Getting to and Through the Four Phases of a Capital Campaign
Sylvia adds that bringing in a consultant to conduct interviews often can elicit much better information than handling it in house. “Sometimes donors don’t feel comfortable talking to an executive director or another staff person or even a board person because it may be speaking truth to power, and they don’t want to be in an uncomfortable position.”
Organizations then should use the feasibility study findings to strengthen the case for support and any other areas that need fixing. Then it’s time to recruit individuals who can help raise funds. Organizations should seek out people who have visibility in and are respected by the community. Some may be board members, but a capital campaign is a good time to reach out and bring in new volunteers. If the volunteers do well with raising funds for the capital campaign, they might be good board prospects in the future.
After the feasibility study is done and volunteers are found, the campaign begins. The stages of soliciting funds include:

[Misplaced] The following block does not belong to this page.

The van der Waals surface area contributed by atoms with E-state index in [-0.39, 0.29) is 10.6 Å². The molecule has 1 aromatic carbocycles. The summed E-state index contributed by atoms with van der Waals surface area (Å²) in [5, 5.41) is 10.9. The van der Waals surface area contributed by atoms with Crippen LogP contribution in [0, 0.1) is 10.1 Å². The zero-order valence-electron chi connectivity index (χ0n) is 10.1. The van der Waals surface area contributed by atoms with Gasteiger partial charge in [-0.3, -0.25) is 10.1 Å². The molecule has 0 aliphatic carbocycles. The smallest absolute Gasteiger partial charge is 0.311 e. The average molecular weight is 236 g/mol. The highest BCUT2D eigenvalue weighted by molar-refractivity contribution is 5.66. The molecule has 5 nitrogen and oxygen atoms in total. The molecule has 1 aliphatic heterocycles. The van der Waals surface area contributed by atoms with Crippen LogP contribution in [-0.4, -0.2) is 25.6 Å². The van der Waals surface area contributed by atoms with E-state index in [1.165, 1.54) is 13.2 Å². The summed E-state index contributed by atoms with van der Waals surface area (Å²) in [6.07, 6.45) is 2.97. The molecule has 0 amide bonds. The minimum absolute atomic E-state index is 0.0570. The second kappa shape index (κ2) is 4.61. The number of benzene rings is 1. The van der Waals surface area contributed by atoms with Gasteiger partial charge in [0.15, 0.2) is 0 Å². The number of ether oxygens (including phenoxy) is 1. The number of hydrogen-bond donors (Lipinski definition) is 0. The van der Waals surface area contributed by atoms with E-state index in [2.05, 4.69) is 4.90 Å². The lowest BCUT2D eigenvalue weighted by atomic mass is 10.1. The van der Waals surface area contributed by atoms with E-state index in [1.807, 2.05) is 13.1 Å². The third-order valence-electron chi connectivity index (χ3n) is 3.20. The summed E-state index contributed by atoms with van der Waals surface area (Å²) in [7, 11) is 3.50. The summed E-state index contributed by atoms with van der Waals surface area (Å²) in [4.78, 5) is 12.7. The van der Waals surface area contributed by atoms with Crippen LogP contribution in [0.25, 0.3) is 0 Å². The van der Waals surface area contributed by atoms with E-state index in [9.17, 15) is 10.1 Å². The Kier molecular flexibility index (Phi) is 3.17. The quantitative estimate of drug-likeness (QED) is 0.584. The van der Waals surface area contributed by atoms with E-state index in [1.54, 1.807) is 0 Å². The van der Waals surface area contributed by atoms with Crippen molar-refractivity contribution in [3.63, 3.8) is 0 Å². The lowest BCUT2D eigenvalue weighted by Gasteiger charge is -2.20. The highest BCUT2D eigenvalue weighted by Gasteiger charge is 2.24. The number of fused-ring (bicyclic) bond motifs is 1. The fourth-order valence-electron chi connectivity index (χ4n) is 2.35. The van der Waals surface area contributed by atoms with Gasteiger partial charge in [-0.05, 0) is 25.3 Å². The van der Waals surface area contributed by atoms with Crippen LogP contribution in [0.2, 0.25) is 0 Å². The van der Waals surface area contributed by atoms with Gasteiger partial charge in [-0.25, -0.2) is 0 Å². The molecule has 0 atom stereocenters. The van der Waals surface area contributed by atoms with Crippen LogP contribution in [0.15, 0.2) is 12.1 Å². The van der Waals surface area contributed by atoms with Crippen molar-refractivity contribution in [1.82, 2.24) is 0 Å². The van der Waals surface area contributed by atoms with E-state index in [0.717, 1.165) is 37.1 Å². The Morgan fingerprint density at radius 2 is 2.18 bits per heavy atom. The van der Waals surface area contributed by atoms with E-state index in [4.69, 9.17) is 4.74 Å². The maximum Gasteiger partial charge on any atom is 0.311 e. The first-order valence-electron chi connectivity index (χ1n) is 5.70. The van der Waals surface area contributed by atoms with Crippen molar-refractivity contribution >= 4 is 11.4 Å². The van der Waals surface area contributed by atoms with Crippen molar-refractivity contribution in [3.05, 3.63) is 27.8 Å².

1) Quiet phase. In this stage an organization solicits those gifts that were identified in the feasibility study, approaching its strongest donors for the initial, larger gifts that get the campaign going. During this phase an organization should seek to raise 30 percent to 50 percent or more of its goal. The idea is that when you open the campaign up to the public you want to be able to position it as being successful. It encourages others, particularly smaller donors, to give, knowing they’re a part of a successful campaign.
2) Public phase. After about 50 percent or so of the goal is reached in the quiet phase, an organization embarks on the public phase of the capital campaign. It should announce that it is launching the campaign and that it already has raised X number of dollars. In this phase organizations are looking for smaller leadership gifts of $10,000 to $25,000, and gifts of any amount in general.